By Ryan P. Burge, Eastern Illinois University
One of the things that I have to impress upon my graduate students is there aren’t that many “laws” in social science. Unlike the physical sciences where the behavior of cells can be predicted with great precision, we really don’t have any findings that are always true in every circumstance.
However, there are some that come pretty close. One of those is the gender gap. It’s a well studied phenomenon in political science that concludes that women are more likely to identify and vote for Democrats than their male counterparts. There are a lot of possible reasons for this. It may be that women are more likely to side with the Democrats because of their less restrictive views on abortion services. Or it could be that women are more likely to find themselves in need of government welfare programs because of being single mothers or taking on the caretaker role in families. Another possibility is that women tend to seek out diplomatic or peaceful solutions to problems, when men may be more likely to resort to violence. This literature is deep and broad and well worth reading to capture the different perspectives on why this gap persists.
Nevertheless, we know that women are less likely to support Republicans, ceteris paribus. For instance, in the 2016 presidential election, Hillary Clinton did 13 percentage points better among women than men – an all time high. But are there places where the gap narrows? For instance, the data clearly indicates that women are more likely to attend church than men and we know that, by and large, religiosity in America is becoming more and more linked to Republican politics. Can this nudge highly religious women closer to the Republican side of the partisan spectrum? Does religion narrow or eliminate the gender gap?
Let’s begin with a broad look. I separated the Cooperative Congressional Election Study into 16 religious groups and then calculated the percentage of women and the percentage of men who identified as Democrats for every year available dating back to 2006. The results of that analysis are visualized below.
In short, the gender gap is clear and persistent for almost every religious group. Obviously there are major differences in the y-intercepts for some of the traditions, however. Note that the share of white evangelicals who identify as Democrats is well below 20%, while for Atheists it’s at least 50%. Yet, in some of the largest religious traditions in the United States (evangelicals, mainline Protestants, and black Protestants) there is an unmistakable gap between the two lines, with women consistently more likely to align with the Democrats. And this gap is remarkably consistent across the last decade – never does it seem to narrow in any systematic way. What is also striking is that the same gap also emerges among the religiously unaffiliated – women are typically ~10% more likely to identify with the Democrats. It does look like there has been a slight upturn in Democratic portion for atheist and agnostic women in the 2018 sample, however, that is only slightly evident among the male samples.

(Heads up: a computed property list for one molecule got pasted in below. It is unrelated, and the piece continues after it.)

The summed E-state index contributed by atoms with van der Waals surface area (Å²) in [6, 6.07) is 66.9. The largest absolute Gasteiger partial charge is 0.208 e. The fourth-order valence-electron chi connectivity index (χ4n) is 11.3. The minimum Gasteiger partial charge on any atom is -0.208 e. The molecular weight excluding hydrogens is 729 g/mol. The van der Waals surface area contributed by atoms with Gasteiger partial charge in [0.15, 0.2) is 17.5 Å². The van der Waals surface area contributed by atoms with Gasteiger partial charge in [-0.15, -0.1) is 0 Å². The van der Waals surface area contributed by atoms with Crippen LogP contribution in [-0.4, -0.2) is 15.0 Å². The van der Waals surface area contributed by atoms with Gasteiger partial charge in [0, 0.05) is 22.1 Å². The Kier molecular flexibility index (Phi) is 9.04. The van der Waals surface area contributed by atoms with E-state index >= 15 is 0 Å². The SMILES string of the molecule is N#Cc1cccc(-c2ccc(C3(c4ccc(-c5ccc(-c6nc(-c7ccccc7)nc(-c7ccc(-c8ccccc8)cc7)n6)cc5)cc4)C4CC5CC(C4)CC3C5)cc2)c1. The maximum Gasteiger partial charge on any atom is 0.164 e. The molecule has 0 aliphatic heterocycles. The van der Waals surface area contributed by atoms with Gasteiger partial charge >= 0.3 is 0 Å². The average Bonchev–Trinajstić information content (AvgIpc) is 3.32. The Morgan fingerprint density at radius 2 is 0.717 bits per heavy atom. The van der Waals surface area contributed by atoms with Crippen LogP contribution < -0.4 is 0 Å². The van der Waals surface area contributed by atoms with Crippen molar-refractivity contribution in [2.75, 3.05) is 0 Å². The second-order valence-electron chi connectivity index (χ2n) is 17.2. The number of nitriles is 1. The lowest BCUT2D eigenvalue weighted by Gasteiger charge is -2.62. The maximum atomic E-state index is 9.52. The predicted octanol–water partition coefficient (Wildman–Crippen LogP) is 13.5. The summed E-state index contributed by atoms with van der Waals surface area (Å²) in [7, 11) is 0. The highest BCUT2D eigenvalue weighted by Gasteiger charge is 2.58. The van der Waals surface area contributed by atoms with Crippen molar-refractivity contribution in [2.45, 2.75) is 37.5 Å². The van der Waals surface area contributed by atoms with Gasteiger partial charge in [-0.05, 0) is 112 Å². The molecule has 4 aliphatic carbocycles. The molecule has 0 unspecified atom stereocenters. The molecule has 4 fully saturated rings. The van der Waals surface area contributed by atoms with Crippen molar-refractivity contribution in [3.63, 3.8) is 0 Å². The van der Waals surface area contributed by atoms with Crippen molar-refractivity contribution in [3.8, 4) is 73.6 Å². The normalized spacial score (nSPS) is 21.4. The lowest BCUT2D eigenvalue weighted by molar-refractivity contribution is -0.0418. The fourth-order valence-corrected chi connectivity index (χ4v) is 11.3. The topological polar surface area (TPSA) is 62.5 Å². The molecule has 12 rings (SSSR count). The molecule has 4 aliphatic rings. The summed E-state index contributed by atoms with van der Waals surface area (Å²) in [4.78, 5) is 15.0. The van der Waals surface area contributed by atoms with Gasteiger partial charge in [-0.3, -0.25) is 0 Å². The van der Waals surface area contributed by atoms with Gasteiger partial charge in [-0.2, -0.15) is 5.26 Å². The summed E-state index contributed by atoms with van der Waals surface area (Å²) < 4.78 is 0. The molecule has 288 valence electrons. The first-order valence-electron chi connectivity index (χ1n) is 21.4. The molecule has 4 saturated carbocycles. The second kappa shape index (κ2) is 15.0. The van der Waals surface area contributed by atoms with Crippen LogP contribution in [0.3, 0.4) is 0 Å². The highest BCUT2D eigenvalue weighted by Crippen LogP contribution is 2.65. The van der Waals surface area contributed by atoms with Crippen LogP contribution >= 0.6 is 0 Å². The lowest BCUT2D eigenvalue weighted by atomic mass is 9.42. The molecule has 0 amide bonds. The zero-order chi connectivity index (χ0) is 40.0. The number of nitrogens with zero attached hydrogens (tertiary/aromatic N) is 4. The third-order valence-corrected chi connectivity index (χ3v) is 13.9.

This deserved some more rigorous investigation. To do that I specified a simple logit regression model with identifying as a Democrat as the dependent variable using sixteen different religious groups as my subsamples.. The independent variable was being a female respondent and I also included controls for the age of the respondent, as well as their highest level of education, their household income, and their frequency of church attendance. The graph below is a coefficient plot of just one of those variables – gender – with the point representing the coefficient estimate and the lines representing the confidence intervals for each estimate for each religious group.
The interpretation here is very straightforward — every coefficient estimate is to the right of zero and is statistically significant. In simple terms it means that a female is more likely to identify as a Democrat than a male, holding constant my four control variables. That means a white evangelical woman is more likely to identify as a Democrat than a male white evangelical. The same is true for Mormons and Buddhists and atheists. The gender gap is basically universal across American religion.